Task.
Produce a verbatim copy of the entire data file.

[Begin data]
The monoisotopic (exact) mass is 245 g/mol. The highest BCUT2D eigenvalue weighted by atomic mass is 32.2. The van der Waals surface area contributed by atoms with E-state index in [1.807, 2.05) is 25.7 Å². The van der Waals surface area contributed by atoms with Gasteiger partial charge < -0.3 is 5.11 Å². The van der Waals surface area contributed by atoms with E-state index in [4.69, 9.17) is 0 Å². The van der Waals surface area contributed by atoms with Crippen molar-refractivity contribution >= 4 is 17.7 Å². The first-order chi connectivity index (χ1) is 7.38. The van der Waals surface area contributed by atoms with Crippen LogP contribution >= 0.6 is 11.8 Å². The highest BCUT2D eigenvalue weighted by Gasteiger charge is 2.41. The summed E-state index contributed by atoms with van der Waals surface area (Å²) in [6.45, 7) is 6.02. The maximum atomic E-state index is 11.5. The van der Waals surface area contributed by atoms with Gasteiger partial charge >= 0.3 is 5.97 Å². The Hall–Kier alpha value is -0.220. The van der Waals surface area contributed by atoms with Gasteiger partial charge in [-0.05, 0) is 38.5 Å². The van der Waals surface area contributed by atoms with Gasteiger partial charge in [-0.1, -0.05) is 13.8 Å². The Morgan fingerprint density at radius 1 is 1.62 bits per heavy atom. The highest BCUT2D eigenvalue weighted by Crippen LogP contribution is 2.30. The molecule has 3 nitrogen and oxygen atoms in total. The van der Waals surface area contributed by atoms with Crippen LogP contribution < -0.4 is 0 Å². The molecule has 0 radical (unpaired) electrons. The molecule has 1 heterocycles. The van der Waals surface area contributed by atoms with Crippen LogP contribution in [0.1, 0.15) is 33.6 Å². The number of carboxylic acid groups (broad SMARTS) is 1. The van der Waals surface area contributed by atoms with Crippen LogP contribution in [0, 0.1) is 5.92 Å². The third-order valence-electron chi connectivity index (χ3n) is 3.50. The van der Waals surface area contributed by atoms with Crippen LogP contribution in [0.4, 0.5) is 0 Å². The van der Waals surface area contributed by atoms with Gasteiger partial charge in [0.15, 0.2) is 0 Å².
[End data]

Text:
The monoisotopic (exact) mass is 245 g/mol. The highest BCUT2D eigenvalue weighted by atomic mass is 32.2. The van der Waals surface area contributed by atoms with E-state index in [1.807, 2.05) is 25.7 Å². The van der Waals surface area contributed by atoms with Gasteiger partial charge < -0.3 is 5.11 Å². The van der Waals surface area contributed by atoms with E-state index in [4.69, 9.17) is 0 Å². The van der Waals surface area contributed by atoms with Crippen molar-refractivity contribution >= 4 is 17.7 Å². The first-order chi connectivity index (χ1) is 7.38. The van der Waals surface area contributed by atoms with Crippen LogP contribution >= 0.6 is 11.8 Å². The highest BCUT2D eigenvalue weighted by Gasteiger charge is 2.41. The summed E-state index contributed by atoms with van der Waals surface area (Å²) in [6.45, 7) is 6.02. The maximum atomic E-state index is 11.5. The van der Waals surface area contributed by atoms with Gasteiger partial charge >= 0.3 is 5.97 Å². The Hall–Kier alpha value is -0.220. The van der Waals surface area contributed by atoms with Gasteiger partial charge in [-0.05, 0) is 38.5 Å². The van der Waals surface area contributed by atoms with Gasteiger partial charge in [-0.1, -0.05) is 13.8 Å². The Morgan fingerprint density at radius 1 is 1.62 bits per heavy atom. The highest BCUT2D eigenvalue weighted by Crippen LogP contribution is 2.30. The molecule has 3 nitrogen and oxygen atoms in total. The van der Waals surface area contributed by atoms with Crippen LogP contribution < -0.4 is 0 Å². The molecule has 0 radical (unpaired) electrons. The molecule has 1 heterocycles. The van der Waals surface area contributed by atoms with Crippen LogP contribution in [0.1, 0.15) is 33.6 Å². The number of carboxylic acid groups (broad SMARTS) is 1. The van der Waals surface area contributed by atoms with Crippen LogP contribution in [0, 0.1) is 5.92 Å². The third-order valence-electron chi connectivity index (χ3n) is 3.50. The van der Waals surface area contributed by atoms with Crippen LogP contribution in [0.4, 0.5) is 0 Å². The van der Waals surface area contributed by atoms with Gasteiger partial charge in [0.15, 0.2) is 0 Å².